November 6, 2003
U.K. court blocks work on MARAD "ghost ships"
Britain's High Court yesterday blocked any work on dismantling the so-called "ghost ships" headed for Britain from the U.S. until legal challenges have been resolved.
Friends of the Earth says it went to the High Court in London to ask the judge to quash a modification to a waste management license granted by Britain's Environment Agency to Able UK in September. The Environment Agency agreed to Friends of the Earth's application, as it now believes the modification is invalid, however it was contested by lawyers for Able UK. The case will now be heard in the week commencing December 8. A further legal challenge by three local residents to Able's plans will be heard on December 16 and 17.
Friends of the Earth says the modification of the license "allowed Able UK to increase the amount of waste it could deal with on Teesside, and the company planned to use this to allow it to dispose of the boats from the toxic ghost fleet. But in an extraordinary twist, it was revealed in court that the waste management licence does not cover ships."
Email correspondence from the Environment Agency to Able UK, sent on Sunday November 2 and obtained by Friends of the Earth, "not only makes it clear that the modification to the licence cannot stand, but that the original waste licence does not cover the disposal of ships." According to Friends of the Earth, the Environment Agency told Able:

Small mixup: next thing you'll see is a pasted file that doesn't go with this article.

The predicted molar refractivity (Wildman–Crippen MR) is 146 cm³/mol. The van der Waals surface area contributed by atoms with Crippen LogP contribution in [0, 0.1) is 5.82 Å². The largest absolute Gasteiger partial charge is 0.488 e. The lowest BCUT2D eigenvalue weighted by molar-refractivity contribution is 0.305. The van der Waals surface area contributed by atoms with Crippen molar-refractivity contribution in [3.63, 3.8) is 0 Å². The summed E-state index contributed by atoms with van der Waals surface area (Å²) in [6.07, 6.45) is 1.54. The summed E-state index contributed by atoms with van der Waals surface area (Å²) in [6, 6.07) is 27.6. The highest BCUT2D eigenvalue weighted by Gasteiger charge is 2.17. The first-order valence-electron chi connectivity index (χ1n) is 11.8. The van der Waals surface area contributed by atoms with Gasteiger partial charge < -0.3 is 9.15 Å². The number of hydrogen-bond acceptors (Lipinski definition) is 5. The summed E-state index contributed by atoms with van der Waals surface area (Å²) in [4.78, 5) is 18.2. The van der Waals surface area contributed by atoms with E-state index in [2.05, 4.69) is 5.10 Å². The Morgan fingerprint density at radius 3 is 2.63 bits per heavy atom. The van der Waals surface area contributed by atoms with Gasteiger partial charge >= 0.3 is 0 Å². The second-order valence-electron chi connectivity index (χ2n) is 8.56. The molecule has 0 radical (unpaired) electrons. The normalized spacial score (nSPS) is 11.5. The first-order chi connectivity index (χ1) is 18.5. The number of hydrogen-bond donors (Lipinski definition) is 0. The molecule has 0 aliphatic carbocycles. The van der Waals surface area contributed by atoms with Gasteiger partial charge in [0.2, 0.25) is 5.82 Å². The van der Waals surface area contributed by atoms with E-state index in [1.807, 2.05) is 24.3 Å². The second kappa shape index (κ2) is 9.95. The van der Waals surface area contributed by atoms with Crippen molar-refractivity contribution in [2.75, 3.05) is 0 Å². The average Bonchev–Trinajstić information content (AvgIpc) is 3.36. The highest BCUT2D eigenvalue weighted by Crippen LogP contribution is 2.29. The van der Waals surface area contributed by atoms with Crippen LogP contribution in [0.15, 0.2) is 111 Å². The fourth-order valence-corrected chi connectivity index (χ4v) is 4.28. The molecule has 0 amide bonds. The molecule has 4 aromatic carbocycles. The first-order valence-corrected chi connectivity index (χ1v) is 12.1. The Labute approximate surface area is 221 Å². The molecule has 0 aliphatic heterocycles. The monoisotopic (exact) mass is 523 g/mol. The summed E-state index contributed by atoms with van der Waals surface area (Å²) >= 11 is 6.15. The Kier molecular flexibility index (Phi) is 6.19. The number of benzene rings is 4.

"The maximum quantity of waste which may be received at the site is 24,500 tonnes per annum and the WML does not permit the dismantling of ships."
Friends of the Earth says it is "urgently exploring legal avenues to force the Government to send these boats back."
The BBC reports Able UK saying it would have preferred to begin work on the vessels immediately, but understood why the judge had made the decision.
"We are confident that our TERRC (Teesside Environmental Reclamation and Recycling Centre) facility is fully equipped to ensure that the vessels can be moored and kept in a safe condition until the hearing scheduled for December 8," said a company statement.
At the December hearing, Able UK will ask the court to declare that a modification to the waste management licence preventing it from disposing of the ships was invalid.
Justice Maurice Kay decided the injunction should be granted until the week beginning December 8 and ruled that, if the ships came to port, no work should take place "except for measures to make and keep them safe".